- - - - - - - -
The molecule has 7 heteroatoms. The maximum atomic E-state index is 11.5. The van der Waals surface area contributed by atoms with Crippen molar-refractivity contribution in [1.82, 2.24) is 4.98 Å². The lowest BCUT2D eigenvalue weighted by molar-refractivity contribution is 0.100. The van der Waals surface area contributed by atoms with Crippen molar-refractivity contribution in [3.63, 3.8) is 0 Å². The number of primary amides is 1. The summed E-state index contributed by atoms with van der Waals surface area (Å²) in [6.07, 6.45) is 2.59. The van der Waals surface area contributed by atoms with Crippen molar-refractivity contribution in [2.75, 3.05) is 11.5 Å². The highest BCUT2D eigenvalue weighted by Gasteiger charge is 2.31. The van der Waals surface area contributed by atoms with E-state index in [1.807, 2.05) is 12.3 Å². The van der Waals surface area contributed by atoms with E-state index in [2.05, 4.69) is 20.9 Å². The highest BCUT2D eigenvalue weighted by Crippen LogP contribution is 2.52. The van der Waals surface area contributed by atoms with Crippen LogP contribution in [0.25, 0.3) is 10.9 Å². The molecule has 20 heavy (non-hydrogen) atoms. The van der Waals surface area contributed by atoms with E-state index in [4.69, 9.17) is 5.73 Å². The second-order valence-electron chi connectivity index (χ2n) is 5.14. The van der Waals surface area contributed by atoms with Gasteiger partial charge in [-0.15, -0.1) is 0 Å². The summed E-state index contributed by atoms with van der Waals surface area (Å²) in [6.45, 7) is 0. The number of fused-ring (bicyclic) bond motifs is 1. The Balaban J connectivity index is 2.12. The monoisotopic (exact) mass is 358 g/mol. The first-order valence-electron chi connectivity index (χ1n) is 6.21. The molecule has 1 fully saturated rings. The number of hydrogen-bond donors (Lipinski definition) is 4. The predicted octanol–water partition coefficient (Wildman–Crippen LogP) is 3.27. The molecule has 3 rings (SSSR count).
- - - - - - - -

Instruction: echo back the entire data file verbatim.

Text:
The molecule has 7 heteroatoms. The maximum atomic E-state index is 11.5. The van der Waals surface area contributed by atoms with Crippen molar-refractivity contribution in [1.82, 2.24) is 4.98 Å². The lowest BCUT2D eigenvalue weighted by molar-refractivity contribution is 0.100. The van der Waals surface area contributed by atoms with Crippen molar-refractivity contribution in [3.63, 3.8) is 0 Å². The number of primary amides is 1. The summed E-state index contributed by atoms with van der Waals surface area (Å²) in [6.07, 6.45) is 2.59. The van der Waals surface area contributed by atoms with Crippen molar-refractivity contribution in [2.75, 3.05) is 11.5 Å². The highest BCUT2D eigenvalue weighted by Gasteiger charge is 2.31. The van der Waals surface area contributed by atoms with E-state index in [1.807, 2.05) is 12.3 Å². The van der Waals surface area contributed by atoms with E-state index in [2.05, 4.69) is 20.9 Å². The highest BCUT2D eigenvalue weighted by Crippen LogP contribution is 2.52. The van der Waals surface area contributed by atoms with Crippen LogP contribution in [0.25, 0.3) is 10.9 Å². The molecule has 20 heavy (non-hydrogen) atoms. The van der Waals surface area contributed by atoms with E-state index in [4.69, 9.17) is 5.73 Å². The second-order valence-electron chi connectivity index (χ2n) is 5.14. The van der Waals surface area contributed by atoms with Gasteiger partial charge in [-0.15, -0.1) is 0 Å². The summed E-state index contributed by atoms with van der Waals surface area (Å²) in [6.45, 7) is 0. The number of fused-ring (bicyclic) bond motifs is 1. The Balaban J connectivity index is 2.12. The monoisotopic (exact) mass is 358 g/mol. The first-order valence-electron chi connectivity index (χ1n) is 6.21. The molecule has 1 fully saturated rings. The number of hydrogen-bond donors (Lipinski definition) is 4. The predicted octanol–water partition coefficient (Wildman–Crippen LogP) is 3.27. The molecule has 3 rings (SSSR count).